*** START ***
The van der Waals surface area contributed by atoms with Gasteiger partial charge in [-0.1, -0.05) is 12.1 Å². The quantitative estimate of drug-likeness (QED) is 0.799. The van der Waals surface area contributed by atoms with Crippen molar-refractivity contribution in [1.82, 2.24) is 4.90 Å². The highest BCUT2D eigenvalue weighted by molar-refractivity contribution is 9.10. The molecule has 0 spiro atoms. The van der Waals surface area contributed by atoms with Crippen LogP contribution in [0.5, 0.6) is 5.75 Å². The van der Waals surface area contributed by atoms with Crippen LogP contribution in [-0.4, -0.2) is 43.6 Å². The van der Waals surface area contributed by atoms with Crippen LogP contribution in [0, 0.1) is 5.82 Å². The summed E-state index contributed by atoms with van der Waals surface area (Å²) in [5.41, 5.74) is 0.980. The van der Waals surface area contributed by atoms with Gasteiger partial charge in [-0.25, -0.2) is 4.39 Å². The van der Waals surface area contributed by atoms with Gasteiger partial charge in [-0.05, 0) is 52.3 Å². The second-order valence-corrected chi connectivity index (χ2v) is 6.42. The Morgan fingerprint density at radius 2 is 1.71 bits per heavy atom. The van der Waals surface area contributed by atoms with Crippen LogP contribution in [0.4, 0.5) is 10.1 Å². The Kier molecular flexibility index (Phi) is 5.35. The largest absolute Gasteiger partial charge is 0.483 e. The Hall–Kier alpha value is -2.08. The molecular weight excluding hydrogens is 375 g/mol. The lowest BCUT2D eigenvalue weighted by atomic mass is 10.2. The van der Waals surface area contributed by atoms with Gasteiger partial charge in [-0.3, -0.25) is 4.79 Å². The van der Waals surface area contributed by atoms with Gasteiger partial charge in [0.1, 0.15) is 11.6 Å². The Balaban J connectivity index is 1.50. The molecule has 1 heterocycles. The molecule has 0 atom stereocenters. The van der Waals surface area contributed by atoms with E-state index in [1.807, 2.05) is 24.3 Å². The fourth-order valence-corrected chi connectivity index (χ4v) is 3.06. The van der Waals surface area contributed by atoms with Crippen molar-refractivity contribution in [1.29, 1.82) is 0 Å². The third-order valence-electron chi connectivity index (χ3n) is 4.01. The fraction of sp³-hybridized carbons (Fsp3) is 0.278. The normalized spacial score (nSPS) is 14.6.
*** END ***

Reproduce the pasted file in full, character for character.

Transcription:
The van der Waals surface area contributed by atoms with Gasteiger partial charge in [-0.1, -0.05) is 12.1 Å². The quantitative estimate of drug-likeness (QED) is 0.799. The van der Waals surface area contributed by atoms with Crippen molar-refractivity contribution in [1.82, 2.24) is 4.90 Å². The highest BCUT2D eigenvalue weighted by molar-refractivity contribution is 9.10. The molecule has 0 spiro atoms. The van der Waals surface area contributed by atoms with Crippen LogP contribution in [0.5, 0.6) is 5.75 Å². The van der Waals surface area contributed by atoms with Crippen LogP contribution in [-0.4, -0.2) is 43.6 Å². The van der Waals surface area contributed by atoms with Crippen LogP contribution in [0, 0.1) is 5.82 Å². The summed E-state index contributed by atoms with van der Waals surface area (Å²) in [5.41, 5.74) is 0.980. The van der Waals surface area contributed by atoms with Gasteiger partial charge in [-0.25, -0.2) is 4.39 Å². The van der Waals surface area contributed by atoms with Gasteiger partial charge in [-0.05, 0) is 52.3 Å². The second-order valence-corrected chi connectivity index (χ2v) is 6.42. The Morgan fingerprint density at radius 2 is 1.71 bits per heavy atom. The van der Waals surface area contributed by atoms with Crippen LogP contribution in [0.4, 0.5) is 10.1 Å². The Kier molecular flexibility index (Phi) is 5.35. The largest absolute Gasteiger partial charge is 0.483 e. The Hall–Kier alpha value is -2.08. The molecular weight excluding hydrogens is 375 g/mol. The lowest BCUT2D eigenvalue weighted by atomic mass is 10.2. The van der Waals surface area contributed by atoms with Gasteiger partial charge in [-0.3, -0.25) is 4.79 Å². The van der Waals surface area contributed by atoms with Gasteiger partial charge in [0.1, 0.15) is 11.6 Å². The Balaban J connectivity index is 1.50. The molecule has 1 heterocycles. The molecule has 0 atom stereocenters. The van der Waals surface area contributed by atoms with E-state index in [1.807, 2.05) is 24.3 Å². The fourth-order valence-corrected chi connectivity index (χ4v) is 3.06. The van der Waals surface area contributed by atoms with Crippen molar-refractivity contribution in [1.29, 1.82) is 0 Å². The third-order valence-electron chi connectivity index (χ3n) is 4.01. The fraction of sp³-hybridized carbons (Fsp3) is 0.278. The normalized spacial score (nSPS) is 14.6.